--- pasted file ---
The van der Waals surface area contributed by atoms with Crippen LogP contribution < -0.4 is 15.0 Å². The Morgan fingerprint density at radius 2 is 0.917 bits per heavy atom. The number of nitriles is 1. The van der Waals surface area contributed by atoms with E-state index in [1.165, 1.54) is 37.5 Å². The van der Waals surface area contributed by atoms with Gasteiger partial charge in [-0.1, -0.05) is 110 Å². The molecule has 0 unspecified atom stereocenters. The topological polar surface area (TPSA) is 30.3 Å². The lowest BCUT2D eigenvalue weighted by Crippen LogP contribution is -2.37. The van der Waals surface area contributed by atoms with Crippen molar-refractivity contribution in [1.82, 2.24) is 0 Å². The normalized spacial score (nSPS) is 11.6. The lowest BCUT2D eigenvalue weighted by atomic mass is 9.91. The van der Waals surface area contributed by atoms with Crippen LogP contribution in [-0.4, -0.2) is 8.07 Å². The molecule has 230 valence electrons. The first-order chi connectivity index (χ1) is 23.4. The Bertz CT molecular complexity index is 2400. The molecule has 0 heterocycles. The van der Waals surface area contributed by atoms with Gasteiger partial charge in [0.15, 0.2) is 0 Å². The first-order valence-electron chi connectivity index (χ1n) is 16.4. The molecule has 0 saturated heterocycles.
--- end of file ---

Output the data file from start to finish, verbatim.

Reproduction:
The van der Waals surface area contributed by atoms with Crippen LogP contribution < -0.4 is 15.0 Å². The Morgan fingerprint density at radius 2 is 0.917 bits per heavy atom. The number of nitriles is 1. The van der Waals surface area contributed by atoms with E-state index in [1.165, 1.54) is 37.5 Å². The van der Waals surface area contributed by atoms with Gasteiger partial charge in [-0.1, -0.05) is 110 Å². The molecule has 0 unspecified atom stereocenters. The topological polar surface area (TPSA) is 30.3 Å². The lowest BCUT2D eigenvalue weighted by Crippen LogP contribution is -2.37. The van der Waals surface area contributed by atoms with Crippen molar-refractivity contribution in [1.82, 2.24) is 0 Å². The normalized spacial score (nSPS) is 11.6. The lowest BCUT2D eigenvalue weighted by atomic mass is 9.91. The van der Waals surface area contributed by atoms with Crippen LogP contribution in [-0.4, -0.2) is 8.07 Å². The molecule has 230 valence electrons. The first-order chi connectivity index (χ1) is 23.4. The Bertz CT molecular complexity index is 2400. The molecule has 0 heterocycles. The van der Waals surface area contributed by atoms with Gasteiger partial charge in [0.15, 0.2) is 0 Å². The first-order valence-electron chi connectivity index (χ1n) is 16.4. The molecule has 0 saturated heterocycles.